In 2005, he launched an SMS Gateway service from his bedroom in Canning Vale, while living on two-minute noodles and his wife’s wage.

    In less than two years he was turning over more than $4 million a month. Mr Tsvetnenko’s fortune soared thanks to his Australian premium SMS business, which delivered alerts about the weather, cheap petrol, horoscopes and IQ tests.

    He and his wife Lydia, who drove his-and-hers Lamborghinis, were the “Posh and Becks” of the Perth social scene and threw money around like confetti. She was Lydia Gaugg when they met at Paramount nightclub in 2002.

    Their $600,000 wedding in 2008 was a real-life fairytale, complete with a horse-drawn carriage. And their lavish parties are the stuff of legend.

    Mr Tsvetnenko flew his wife to Hollywood for her 29th birthday and US rapper Snoop Dogg performed for her. The entrepreneur threw his wife a $250,000 Las Vegas-themed 30th birthday party at North Fremantle’s upmarket Salt Restaurant at Port Beach in 2009.

    US rapper Flo Rida flew in for their Grecian-themed fundraiser Party like the Gods, held on the observation deck at Fraser’s Restaurant in Kings Park in 2010, complete with Greek warriors, mermaids, live statues, Zeus and Medusa.

    Mr Tsvetnenko’s 2010 surprise 30th birthday bash featured ice sculptures of his Lamborghini and Ferrari, and a birthday cake emblazoned with his face on a $US100 bill.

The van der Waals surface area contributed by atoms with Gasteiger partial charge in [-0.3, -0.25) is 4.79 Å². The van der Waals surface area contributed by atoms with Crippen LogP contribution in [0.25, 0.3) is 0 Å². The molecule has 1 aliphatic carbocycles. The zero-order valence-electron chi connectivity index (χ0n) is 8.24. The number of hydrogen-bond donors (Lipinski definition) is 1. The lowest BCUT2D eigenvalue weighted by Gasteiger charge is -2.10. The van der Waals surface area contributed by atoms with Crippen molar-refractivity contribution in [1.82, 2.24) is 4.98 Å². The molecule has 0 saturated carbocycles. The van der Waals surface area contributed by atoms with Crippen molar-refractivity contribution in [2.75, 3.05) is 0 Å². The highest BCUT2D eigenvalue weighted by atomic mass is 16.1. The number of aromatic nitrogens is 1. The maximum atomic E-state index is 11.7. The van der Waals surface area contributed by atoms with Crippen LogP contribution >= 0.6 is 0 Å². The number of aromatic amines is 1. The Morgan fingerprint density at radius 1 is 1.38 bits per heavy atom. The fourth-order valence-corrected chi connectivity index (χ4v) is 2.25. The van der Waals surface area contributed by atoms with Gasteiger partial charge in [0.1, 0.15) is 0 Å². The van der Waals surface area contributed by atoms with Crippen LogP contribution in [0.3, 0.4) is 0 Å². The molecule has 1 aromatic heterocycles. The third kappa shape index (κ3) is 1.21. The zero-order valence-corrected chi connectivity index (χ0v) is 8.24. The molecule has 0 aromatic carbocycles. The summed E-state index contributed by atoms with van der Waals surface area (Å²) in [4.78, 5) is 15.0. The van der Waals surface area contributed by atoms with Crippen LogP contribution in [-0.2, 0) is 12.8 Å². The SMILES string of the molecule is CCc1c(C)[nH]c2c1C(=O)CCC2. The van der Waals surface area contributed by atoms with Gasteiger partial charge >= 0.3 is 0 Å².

The entrepreneur arrived to his favourite song, Bon Jovi’s Livin’ on a Prayer.

    Such was his wealth that in 2009 he told The West Australian: “I’ve made so much money so quick that I haven’t had time to count it. It sounds funny but it’s just too hard.”

    He said he put his success down to hard work. “I’ve got nothing to hide. I’ve never tried to deceive anyone. I’m basically an open book,” he said.

    Mr Tsvetnenko appeared in Perth Magistrates Court the same day as his arrest, represented by lawyer Rishi Kashyap from Equus Chambers.

    He was remanded in custody at Hakea prison, where he remains.

    Mr Tsvetnenko faced a bail application hearing at Perth Magistrates Court last week.

    The decision was reserved until Tuesday.

    The US Attorney’s Southern District Office of New York charged Mr Tsvetnenko with one count of conspiracy to commit wire fraud and mail fraud, one count of wire fraud, and one count of conspiracy to commit money laundering, in 2016.

    But extradition arrest warrant proceedings against him didn’t begin until recently. Each count carries a maximum 20-year jail sentence.

    Whereas he once rubbed shoulders with Hollywood stars and music moguls, Mr Tsvetnenko is residing with the likes of accused Claremont serial killer Bradley Robert Edwards in Hakea prison.